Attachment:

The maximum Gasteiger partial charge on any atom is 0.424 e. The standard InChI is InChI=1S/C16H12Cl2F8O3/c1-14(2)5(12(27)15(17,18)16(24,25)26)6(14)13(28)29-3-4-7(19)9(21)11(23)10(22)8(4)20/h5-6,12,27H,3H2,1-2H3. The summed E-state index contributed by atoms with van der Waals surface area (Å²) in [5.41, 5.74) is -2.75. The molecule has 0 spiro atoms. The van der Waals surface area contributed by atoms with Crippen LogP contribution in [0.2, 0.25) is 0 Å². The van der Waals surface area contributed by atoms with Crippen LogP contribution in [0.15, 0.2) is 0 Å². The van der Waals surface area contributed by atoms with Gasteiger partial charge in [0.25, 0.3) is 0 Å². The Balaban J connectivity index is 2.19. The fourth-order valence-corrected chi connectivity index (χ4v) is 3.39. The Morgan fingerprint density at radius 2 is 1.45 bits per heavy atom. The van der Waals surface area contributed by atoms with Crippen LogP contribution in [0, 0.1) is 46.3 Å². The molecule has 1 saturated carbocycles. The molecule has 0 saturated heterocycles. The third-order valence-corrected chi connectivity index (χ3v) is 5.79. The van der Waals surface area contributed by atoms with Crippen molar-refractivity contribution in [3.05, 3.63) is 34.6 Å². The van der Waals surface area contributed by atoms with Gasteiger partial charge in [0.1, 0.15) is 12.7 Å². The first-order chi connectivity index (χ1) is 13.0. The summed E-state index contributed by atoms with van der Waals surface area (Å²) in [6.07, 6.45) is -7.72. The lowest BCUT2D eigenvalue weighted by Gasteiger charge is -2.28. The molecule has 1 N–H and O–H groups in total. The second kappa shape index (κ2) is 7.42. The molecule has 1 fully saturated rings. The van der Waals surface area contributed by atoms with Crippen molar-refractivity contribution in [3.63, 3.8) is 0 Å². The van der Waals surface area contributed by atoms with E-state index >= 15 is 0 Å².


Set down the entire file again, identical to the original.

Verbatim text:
The maximum Gasteiger partial charge on any atom is 0.424 e. The standard InChI is InChI=1S/C16H12Cl2F8O3/c1-14(2)5(12(27)15(17,18)16(24,25)26)6(14)13(28)29-3-4-7(19)9(21)11(23)10(22)8(4)20/h5-6,12,27H,3H2,1-2H3. The summed E-state index contributed by atoms with van der Waals surface area (Å²) in [5.41, 5.74) is -2.75. The molecule has 0 spiro atoms. The van der Waals surface area contributed by atoms with Crippen LogP contribution in [0.2, 0.25) is 0 Å². The van der Waals surface area contributed by atoms with Crippen LogP contribution in [0.15, 0.2) is 0 Å². The van der Waals surface area contributed by atoms with Gasteiger partial charge in [0.25, 0.3) is 0 Å². The Balaban J connectivity index is 2.19. The fourth-order valence-corrected chi connectivity index (χ4v) is 3.39. The Morgan fingerprint density at radius 2 is 1.45 bits per heavy atom. The van der Waals surface area contributed by atoms with Crippen LogP contribution in [0, 0.1) is 46.3 Å². The molecule has 1 saturated carbocycles. The molecule has 0 saturated heterocycles. The third-order valence-corrected chi connectivity index (χ3v) is 5.79. The van der Waals surface area contributed by atoms with Crippen molar-refractivity contribution in [3.05, 3.63) is 34.6 Å². The van der Waals surface area contributed by atoms with Gasteiger partial charge in [0.1, 0.15) is 12.7 Å². The first-order chi connectivity index (χ1) is 13.0. The summed E-state index contributed by atoms with van der Waals surface area (Å²) in [6.07, 6.45) is -7.72. The lowest BCUT2D eigenvalue weighted by Gasteiger charge is -2.28. The molecule has 1 N–H and O–H groups in total. The second kappa shape index (κ2) is 7.42. The molecule has 1 fully saturated rings. The van der Waals surface area contributed by atoms with Crippen molar-refractivity contribution in [3.63, 3.8) is 0 Å². The van der Waals surface area contributed by atoms with E-state index >= 15 is 0 Å².